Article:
I should explain that I trained as a botanist and plant pathologist and spent most of my career investigating diseases which infect plants, especially vegetables. Not often glamorous (the first nickname refers to a disease of onions called white rot, after the fluffy white fungus that grows out of rotting onions – nice) but plant pathology is an international business and it has taken me to some far-flung places.
It all started when I was a PhD student studying viruses of beans in Africa. I was attracted to the project because I knew it would involve extensive travel in Africa and I was excited at the prospect of working overseas for extended periods. My PhD supervisor loved to travel too and as we had a limited travel budget we decided to share out the bean hunting destinations so that we could both collect the precious bean samples for me to study in the laboratory back in the UK. He had strong views about which countries he wanted to visit, and decided it would be good experience for me to visit some of the less developed nations. Suffice to say I ended up with countries where there was a strong possibility of civil unrest, namely Uganda, Rwanda, Burundi, Congo, Zimbabwe and Kenya.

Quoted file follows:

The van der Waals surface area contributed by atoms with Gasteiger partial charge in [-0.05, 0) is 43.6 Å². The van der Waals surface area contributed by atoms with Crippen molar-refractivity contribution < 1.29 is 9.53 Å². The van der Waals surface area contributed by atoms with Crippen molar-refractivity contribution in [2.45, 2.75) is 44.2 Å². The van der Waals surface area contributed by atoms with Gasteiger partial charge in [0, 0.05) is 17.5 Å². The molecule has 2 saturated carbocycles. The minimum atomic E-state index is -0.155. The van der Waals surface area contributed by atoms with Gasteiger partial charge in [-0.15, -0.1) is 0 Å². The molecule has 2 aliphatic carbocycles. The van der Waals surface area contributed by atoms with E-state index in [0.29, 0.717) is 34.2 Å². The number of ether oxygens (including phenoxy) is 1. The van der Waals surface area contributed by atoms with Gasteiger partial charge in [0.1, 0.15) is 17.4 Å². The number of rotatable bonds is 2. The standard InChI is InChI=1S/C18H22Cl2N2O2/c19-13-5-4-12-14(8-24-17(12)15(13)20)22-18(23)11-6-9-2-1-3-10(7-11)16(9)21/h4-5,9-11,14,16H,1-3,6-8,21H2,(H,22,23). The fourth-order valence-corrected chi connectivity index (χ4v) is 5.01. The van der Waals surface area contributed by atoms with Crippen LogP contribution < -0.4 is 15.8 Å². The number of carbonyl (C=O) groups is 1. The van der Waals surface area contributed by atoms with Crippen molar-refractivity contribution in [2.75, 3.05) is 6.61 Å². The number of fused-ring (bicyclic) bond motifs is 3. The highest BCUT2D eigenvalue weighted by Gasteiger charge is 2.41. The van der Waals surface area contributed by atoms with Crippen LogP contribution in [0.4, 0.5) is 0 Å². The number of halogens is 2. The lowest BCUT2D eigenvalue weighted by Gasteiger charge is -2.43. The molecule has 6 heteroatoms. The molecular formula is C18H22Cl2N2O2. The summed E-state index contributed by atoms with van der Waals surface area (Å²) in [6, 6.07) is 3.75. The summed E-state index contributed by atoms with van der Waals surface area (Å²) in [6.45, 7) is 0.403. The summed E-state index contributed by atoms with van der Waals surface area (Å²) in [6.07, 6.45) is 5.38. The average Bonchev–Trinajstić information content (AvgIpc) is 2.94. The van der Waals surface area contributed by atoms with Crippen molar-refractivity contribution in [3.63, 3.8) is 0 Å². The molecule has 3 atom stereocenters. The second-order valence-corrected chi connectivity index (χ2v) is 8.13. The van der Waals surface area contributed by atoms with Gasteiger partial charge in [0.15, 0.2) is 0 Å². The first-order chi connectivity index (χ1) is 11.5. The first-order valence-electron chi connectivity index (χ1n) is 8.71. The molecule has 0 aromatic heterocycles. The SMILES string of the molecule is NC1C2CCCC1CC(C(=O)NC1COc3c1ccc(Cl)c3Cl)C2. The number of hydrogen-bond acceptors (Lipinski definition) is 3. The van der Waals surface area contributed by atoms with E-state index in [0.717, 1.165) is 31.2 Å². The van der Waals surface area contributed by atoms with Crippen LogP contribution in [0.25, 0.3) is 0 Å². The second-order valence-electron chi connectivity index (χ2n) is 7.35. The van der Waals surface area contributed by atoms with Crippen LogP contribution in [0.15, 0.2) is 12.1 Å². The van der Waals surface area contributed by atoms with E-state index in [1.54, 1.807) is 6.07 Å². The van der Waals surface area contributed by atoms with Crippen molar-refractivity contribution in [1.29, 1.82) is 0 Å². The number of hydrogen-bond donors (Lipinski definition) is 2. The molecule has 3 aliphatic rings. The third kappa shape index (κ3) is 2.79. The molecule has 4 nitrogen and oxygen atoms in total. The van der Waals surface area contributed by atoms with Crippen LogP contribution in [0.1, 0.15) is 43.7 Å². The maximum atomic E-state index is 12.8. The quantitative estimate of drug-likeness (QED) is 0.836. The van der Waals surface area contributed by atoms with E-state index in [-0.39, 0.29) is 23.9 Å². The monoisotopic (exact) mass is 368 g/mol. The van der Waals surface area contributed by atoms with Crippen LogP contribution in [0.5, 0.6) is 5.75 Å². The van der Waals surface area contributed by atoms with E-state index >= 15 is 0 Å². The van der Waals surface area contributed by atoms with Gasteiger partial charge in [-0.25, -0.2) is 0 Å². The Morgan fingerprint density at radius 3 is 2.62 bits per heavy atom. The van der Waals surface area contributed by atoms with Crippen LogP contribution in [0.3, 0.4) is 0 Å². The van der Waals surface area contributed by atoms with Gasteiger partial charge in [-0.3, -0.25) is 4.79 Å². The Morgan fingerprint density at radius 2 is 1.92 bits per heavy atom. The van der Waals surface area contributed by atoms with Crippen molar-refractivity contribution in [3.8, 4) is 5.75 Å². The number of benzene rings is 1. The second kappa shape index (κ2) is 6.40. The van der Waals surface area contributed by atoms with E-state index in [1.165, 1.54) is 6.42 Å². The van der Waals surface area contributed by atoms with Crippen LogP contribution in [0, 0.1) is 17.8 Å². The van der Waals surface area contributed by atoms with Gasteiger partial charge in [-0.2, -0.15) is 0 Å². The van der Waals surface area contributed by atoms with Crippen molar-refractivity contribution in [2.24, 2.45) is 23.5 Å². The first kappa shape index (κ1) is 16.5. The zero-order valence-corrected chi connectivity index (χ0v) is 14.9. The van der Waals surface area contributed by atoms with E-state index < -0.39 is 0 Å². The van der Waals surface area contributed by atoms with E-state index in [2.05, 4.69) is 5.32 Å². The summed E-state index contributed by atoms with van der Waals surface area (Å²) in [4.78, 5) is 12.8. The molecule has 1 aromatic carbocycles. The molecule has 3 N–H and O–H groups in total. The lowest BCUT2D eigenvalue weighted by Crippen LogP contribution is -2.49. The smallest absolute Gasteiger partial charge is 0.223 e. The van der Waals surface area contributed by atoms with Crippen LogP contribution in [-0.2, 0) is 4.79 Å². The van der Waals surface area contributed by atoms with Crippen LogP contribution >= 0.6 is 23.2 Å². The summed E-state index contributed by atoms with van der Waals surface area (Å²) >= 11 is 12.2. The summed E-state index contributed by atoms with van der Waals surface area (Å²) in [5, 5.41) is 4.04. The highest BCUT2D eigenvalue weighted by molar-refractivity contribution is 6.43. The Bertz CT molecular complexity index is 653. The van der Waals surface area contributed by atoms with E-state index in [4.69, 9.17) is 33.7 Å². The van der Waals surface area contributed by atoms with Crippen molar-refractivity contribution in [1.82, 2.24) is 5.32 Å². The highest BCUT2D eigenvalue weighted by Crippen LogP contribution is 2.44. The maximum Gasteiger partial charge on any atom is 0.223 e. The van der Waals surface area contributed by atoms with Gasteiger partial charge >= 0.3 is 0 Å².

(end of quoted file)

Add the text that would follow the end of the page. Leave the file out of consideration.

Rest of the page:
Undaunted, I made contact with our local collaborators and planned my first visit to Uganda. My most vivid memories of this first trip were staying in the building where Idi Amin had imprisoned and tortured his political opponents that is now a hotel, being stopped by alarmingly young armed soldiers at roads blocks, pot holes that stretched across the entire road, bullet holes all over the airport buildings at Entebbe and visiting a house which had a steel lined bathroom in which to hide during raids.
I also learned the hard way that women in rural areas in Uganda absolutely must wear a skirt. Such was the attention and ridicule I experienced on my first day in the field wearing trousers that after the first village we visited, I dared not get out of the vehicle. None of our local partners had told me as they were uncertain what the protocol was on advising a European woman what not to wear.
I quickly learned that a long skirt, long-sleeved shirt, brimmed hat and boots were perfect, although I saved such items exclusively for bean hunting as I didn’t want to look like Indiana Jones all the time.